Conservative lawsuit aims to derail Colorado Democrats’ $5 billion transportation plan

I-25 stretches south from Denver. Feb. 19, 2022.
Kevin J. Beaty/Denverite
Cars drive on I-25, south of Denver. Feb. 19, 2022.

A multi-billion-dollar plan for highways, transit and electric cars faces a new legal challenge in Colorado. The outcome may affect lawmakers’ ability to pay for big items without getting direct voter approval.

The lawsuit focuses on a 2021 law, Senate Bill 21-260 that will raise more than $5 billion in new revenue for transportation — without first asking voters. The lawsuit argues that the plan should have gone before voters, rather than being passed at the legislature.

“Voters should be deciding. You should be making the case to them on why … money should be going to roads or should go to transit,” said Michael Fields, a member of the Republican and right-wing coalition pressing the lawsuit. “This should be a conversation with voters, not just the legislature.”

The new transportation money comes from fees — extra charges that consumers will pay on gas, Uber rides and online delivery services. Unlike taxes, fees do not have to be approved by voters in Colorado.

Democrats have increasingly embraced fees as a way to pay for projects and programs. A fee is defined as a cost that is collected by a government “enterprise,” which then must be spent on a cause related to the fee itself. For example, fees on Uber rides might go toward better roads.

Meanwhile, conservatives have tried to hit the brakes by passing Proposition 117, a ballot measure that put limits on the use of fees. The lawsuit filed this week argues that the new transportation spending plan violated Prop. 117 through fiscal engineering.

Under Prop. 117, voters must approve the creation of any enterprise that is expected to collect more than $100 million in fees in its first five years. But the transportation plan didn’t trigger the requirement because of the way the money will be collected and spent.

The lawsuit argues this was a “sleight of hand.” 

For example, the new retail delivery fee was expected to collect $76 million from a total of 281 million deliveries in a single year. That would easily be enough to trigger the voter-approval requirement — except the money is being divided up among different enterprises for different uses, and no single enterprise will get enough money to trigger the requirement.

Democratic Sen. Faith Winter, a sponsor of SB-260, said that approach is “actually the way that we’re following the law. It’s not a trick.”

The money is divided up because “the goals and the outcomes of each enterprise are different,” Winter said. The different enterprises include ones focused on transit, vehicle fleets and air pollution.

Rep. Matt Gray, a Democrat who sponsored the spending bill, said he was confident that the plan would hold up under legal scrutiny, and said that conservatives would have sued “no matter what.”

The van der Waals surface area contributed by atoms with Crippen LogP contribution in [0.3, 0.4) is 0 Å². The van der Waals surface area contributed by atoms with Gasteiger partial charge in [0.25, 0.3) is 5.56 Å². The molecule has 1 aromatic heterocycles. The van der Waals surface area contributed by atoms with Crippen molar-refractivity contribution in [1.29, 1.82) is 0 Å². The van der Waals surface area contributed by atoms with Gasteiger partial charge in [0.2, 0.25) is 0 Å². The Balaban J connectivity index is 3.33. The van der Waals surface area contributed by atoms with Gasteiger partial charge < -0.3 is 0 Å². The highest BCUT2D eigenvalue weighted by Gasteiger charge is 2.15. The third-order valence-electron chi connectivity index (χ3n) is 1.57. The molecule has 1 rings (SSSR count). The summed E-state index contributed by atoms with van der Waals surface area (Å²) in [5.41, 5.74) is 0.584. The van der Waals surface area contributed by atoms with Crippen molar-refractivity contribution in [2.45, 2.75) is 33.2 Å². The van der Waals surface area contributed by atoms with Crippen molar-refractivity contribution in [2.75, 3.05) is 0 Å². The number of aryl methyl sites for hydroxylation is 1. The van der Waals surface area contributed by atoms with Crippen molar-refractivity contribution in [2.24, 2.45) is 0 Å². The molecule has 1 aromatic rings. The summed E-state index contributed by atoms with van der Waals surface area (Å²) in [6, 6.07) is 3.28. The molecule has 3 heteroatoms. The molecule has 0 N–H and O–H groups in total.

“They knew we were going to fund transportation, and we were going to do it well, and they were against it,” Gray said.

The lawsuit was filed by the nonprofit Americans for Prosperity Colorado, along with Fields, who is the president of the conservative group Advance Colorado Institute; Republican state Sen. Jerry Sonnenberg; and Richard Orman, former prosecutor in the 18th Judicial District.

This lawsuit is only the latest conservative effort to stop the use of fees. The state Supreme Court is reviewing a lawsuit over the paid family leave program, which is funded by fees that resemble income taxes. Previously, a high court ruling gave more support to the current use of fees.

For decades, voters have rejected almost every proposed statewide tax increase — except for so-called “sin taxes” on nicotine, cannabis and gambling. Voter approval is required under the Taxpayer’s Bill of Rights, which also says that the ballot questions must include prominent, ALL CAPS warnings about the millions or billions of dollars that will be spent.

The rule has made fees an attractive option for lawmakers with big plans — one that Democrats look to keep using.

“Specifically under TABOR, enterprises were allowed when government acts as a business,” Winter said. “It would be irresponsible as a lawmaker to leave a tool on the table to not actually solve problems in all the ways that I can.”

Gov. Jared Polis’ office declined to comment in detail on the lawsuit, instead pointing to the benefits of the legislation, along with a proposal that would delay the gas fee.

“We’re not going to comment on pending litigation related to this bipartisan transportation bill that is going to finally fix our damn roads but obviously we all agree that there should be federal gas tax relief and the Governor has also proposed state gas fee relief now,” wrote spokesman Conor Cahill in an email.

The fees planned under the spending package are:

  • A fee on gas purchases. This was expected to go into effect at 2 cents per gallon this July, but it would be delayed until January under a proposal supported by the governor. Later, the gas fee would grow to 8 cents per gallon in 2028 and then increase with inflation.
  • A 27-cent fee on retail deliveries from companies like FedEx, Amazon, GrubHub and Instacart.
  • A 30-cent fee on most rides from apps like Uber and Lyft, although it’s only 15 cents for electric vehicles and shared rides.
  • Higher registration fees for electric vehicles, equivalent to a roughly $5 increase next year, since electric vehicle drivers use the roads but don’t pay gas taxes or fees.

CPR News reporter Nathaniel Minor contributed to this story.